To host a successful roundtable discussion, you ideally want to give all attendees an opportunity to speak. For smaller groups, a roundtable with an audience often works well, as you can invite participants to speak.

If your group grows too large, you may find it challenging to accommodate all potential contributors. In this case, creating separate breakout sessions often works better. Each session can focus on a subtopic that appeals to attendees.

4. Pick a facilitator

Next, nominate someone to moderate the event. While roundtables encourage open discussion, you need a facilitator who can keep the conversation on topic, prevent it from turning into a heated debate, and encourage audience participation.

Choose a moderator who has deep knowledge of the topic at hand and who is well respected in the space. With a trustworthy moderator to run the discussion, you'll have a much easier time attracting both speakers and guests.

5. Invite speakers

Once you've confirmed a moderator, work together to select the main speakers. If you've chosen an industry expert to facilitate, you can expect them to know which roundtable guests could inspire the most meaningful conversations.

Vet the speaker list carefully to ensure it meets your goals for a roundtable discussion. To engage the audience and provide value to attendees, you'll want to include a variety of perspectives on your topic of choice.

6. Build a guest list

If you're planning a small virtual or in-person roundtable or breakout sessions at a larger event, you may be able to skip ahead to the next step. In this case, the speakers may make up your entire guest list.

However, if you're planning a roundtable meeting with audience members, you'll want to invite additional guests. To set the stage for an engaging group discussion, choose attendees carefully. For example, you may opt to invite:

  • Corporate executives
  • Thought leaders
  • Industry experts

7. Create an agenda

While a roundtable format lends itself to open discussion, a successful event still needs an agenda. Use this simple framework to shape yours:

  • Introduce the topic and provide some basic context or background information.
  • Confirm goals for the roundtable, which could be deciding how to approach a problem, establishing best practices, or creating a list of questions and concerns.
  • Outline the discussion points that the moderator plans to present, but leave space for the conversation to develop organically.
  • Clarify the discussion format and relevant rules, including who can speak, for how long, and in which order.

8. Plan viewer engagement

Throughout the event, much of the focus may be on the expert speakers you've invited. However, the success of a roundtable often depends on audience engagement levels.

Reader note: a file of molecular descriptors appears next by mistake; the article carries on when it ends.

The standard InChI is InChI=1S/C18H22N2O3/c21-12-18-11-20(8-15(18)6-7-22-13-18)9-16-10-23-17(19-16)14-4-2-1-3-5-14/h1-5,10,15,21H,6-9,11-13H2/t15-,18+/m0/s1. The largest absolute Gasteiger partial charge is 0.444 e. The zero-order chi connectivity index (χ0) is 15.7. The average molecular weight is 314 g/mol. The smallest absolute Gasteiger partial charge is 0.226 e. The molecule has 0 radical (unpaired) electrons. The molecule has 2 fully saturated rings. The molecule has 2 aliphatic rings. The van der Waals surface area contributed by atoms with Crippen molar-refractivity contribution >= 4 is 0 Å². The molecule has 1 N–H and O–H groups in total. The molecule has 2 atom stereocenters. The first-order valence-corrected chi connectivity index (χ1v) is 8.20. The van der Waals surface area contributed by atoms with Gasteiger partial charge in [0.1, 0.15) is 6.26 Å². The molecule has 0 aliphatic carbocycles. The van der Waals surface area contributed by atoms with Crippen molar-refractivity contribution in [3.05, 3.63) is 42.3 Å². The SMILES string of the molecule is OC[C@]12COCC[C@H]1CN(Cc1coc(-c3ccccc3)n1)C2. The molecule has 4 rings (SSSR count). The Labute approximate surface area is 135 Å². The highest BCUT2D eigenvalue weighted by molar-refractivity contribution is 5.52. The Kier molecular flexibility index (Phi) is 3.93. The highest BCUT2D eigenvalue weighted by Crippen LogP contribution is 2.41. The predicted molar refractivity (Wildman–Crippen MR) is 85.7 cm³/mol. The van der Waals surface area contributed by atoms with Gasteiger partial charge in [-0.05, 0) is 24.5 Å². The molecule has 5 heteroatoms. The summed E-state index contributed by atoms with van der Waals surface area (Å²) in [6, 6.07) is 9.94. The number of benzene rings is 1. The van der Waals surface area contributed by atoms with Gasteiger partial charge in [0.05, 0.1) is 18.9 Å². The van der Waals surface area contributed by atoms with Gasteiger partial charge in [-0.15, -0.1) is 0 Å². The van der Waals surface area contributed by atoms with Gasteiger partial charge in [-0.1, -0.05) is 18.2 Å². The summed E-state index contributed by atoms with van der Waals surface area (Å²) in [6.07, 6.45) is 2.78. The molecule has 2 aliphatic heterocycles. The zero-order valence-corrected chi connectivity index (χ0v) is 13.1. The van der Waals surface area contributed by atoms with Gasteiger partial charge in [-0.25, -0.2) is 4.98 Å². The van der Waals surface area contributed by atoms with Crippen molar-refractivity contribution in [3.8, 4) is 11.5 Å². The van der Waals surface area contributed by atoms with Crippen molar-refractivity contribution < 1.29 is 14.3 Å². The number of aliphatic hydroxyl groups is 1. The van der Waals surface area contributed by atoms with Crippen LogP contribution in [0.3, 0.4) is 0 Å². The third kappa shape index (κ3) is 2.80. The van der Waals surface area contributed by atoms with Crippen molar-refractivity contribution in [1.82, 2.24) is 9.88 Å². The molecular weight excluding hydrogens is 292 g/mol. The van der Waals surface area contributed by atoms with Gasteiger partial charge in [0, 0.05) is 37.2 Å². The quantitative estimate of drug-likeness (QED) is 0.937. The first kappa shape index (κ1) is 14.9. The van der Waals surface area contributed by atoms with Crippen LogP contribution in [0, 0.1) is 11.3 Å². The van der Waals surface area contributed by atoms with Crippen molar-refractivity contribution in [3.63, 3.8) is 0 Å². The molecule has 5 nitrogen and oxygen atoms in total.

Plan to ask questions that align with the goals you've set for the event. For example, you might invite audience members to share their own best practices or discuss use cases for an industry trend.

Livestorm’s questions tab virtual interview tips

You can also invite attendees to submit your own questions. If you opt to hold a virtual roundtable, you can host an interactive question and answer session with event technology like Livestorm.

9. Prepare the event room

If you're planning an in-person event, plan to secure a round table for the moderator and guest speakers as well as ample space for audience members. You may also want to record or stream the live event to share with a wider audience.

Custom branding

If you're planning a virtual roundtable, you can invite up to 25 simultaneous speakers with a platform like Livestorm. Using Livestorm's integrations, you can set up a branded room and custom backgrounds to create a cohesive look for the event.

10. Share the replay

Although they're designed for smaller events, roundtables can easily reach larger audiences. By distributing replays, you can share guests' knowledge with others in the field.

webinar replays will keep your content engaging users

When you use Livestorm for virtual events, you can easily share replays with attendees. You can also use recordings as lead magnets when you make them available on demand.

11. Repurpose highlights

To get even more value from your event, identify highlights and repurpose them across marketing channels. For example, you can:

  • Add clips to a blog post that explores the topic further
  • Include clips in an email newsletter to your customers
  • Share short-form videos to social media

Livestorm for your next virtual roundtable

Choosing the right event technology is essential to hosting a successful event. Livestorm is designed to handle event room setup, marketing workflows, and audience engagement—so you can focus on producing the ideal event.

Here's how Livestorm can simplify your virtual event workflow:

  • Automated emails and optimized registration pages to boost attendance
  • Browser-based live event platform that doesn't require a download
  • Audience engagement features like Q&A sessions and polls
  • Replay links and on-demand recordings to share after the event

With Livestorm, you can do much more than run a roundtable discussion. You can host meaningful conversations that bring people together and build a community.